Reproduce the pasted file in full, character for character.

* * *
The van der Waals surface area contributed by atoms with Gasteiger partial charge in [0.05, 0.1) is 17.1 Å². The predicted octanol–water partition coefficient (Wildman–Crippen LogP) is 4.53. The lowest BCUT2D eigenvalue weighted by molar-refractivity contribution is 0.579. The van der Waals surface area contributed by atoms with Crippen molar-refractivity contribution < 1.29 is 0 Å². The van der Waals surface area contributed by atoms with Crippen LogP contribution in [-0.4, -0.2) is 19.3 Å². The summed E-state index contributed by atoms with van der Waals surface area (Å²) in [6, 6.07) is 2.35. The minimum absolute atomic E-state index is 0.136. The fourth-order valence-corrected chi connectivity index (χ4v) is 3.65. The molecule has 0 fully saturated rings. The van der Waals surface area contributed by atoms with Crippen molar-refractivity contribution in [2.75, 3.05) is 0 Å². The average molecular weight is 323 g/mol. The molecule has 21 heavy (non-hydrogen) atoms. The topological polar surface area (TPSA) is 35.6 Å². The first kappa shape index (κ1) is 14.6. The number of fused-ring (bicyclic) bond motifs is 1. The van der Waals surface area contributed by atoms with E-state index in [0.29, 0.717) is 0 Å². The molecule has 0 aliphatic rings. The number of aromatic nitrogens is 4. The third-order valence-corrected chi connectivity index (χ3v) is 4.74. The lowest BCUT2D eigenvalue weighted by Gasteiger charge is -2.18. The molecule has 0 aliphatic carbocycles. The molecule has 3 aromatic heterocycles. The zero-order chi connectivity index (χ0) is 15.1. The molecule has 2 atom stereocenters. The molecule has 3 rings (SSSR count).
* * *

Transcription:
The van der Waals surface area contributed by atoms with Gasteiger partial charge in [0.05, 0.1) is 17.1 Å². The predicted octanol–water partition coefficient (Wildman–Crippen LogP) is 4.53. The lowest BCUT2D eigenvalue weighted by molar-refractivity contribution is 0.579. The van der Waals surface area contributed by atoms with Crippen molar-refractivity contribution < 1.29 is 0 Å². The van der Waals surface area contributed by atoms with Crippen LogP contribution in [-0.4, -0.2) is 19.3 Å². The summed E-state index contributed by atoms with van der Waals surface area (Å²) in [6, 6.07) is 2.35. The minimum absolute atomic E-state index is 0.136. The fourth-order valence-corrected chi connectivity index (χ4v) is 3.65. The molecule has 0 fully saturated rings. The van der Waals surface area contributed by atoms with Crippen molar-refractivity contribution in [2.75, 3.05) is 0 Å². The average molecular weight is 323 g/mol. The molecule has 21 heavy (non-hydrogen) atoms. The topological polar surface area (TPSA) is 35.6 Å². The first kappa shape index (κ1) is 14.6. The number of fused-ring (bicyclic) bond motifs is 1. The van der Waals surface area contributed by atoms with E-state index in [0.29, 0.717) is 0 Å². The molecule has 0 aliphatic rings. The number of aromatic nitrogens is 4. The third-order valence-corrected chi connectivity index (χ3v) is 4.74. The lowest BCUT2D eigenvalue weighted by Gasteiger charge is -2.18. The molecule has 0 aliphatic carbocycles. The molecule has 3 aromatic heterocycles. The zero-order chi connectivity index (χ0) is 15.1. The molecule has 2 atom stereocenters. The molecule has 3 rings (SSSR count).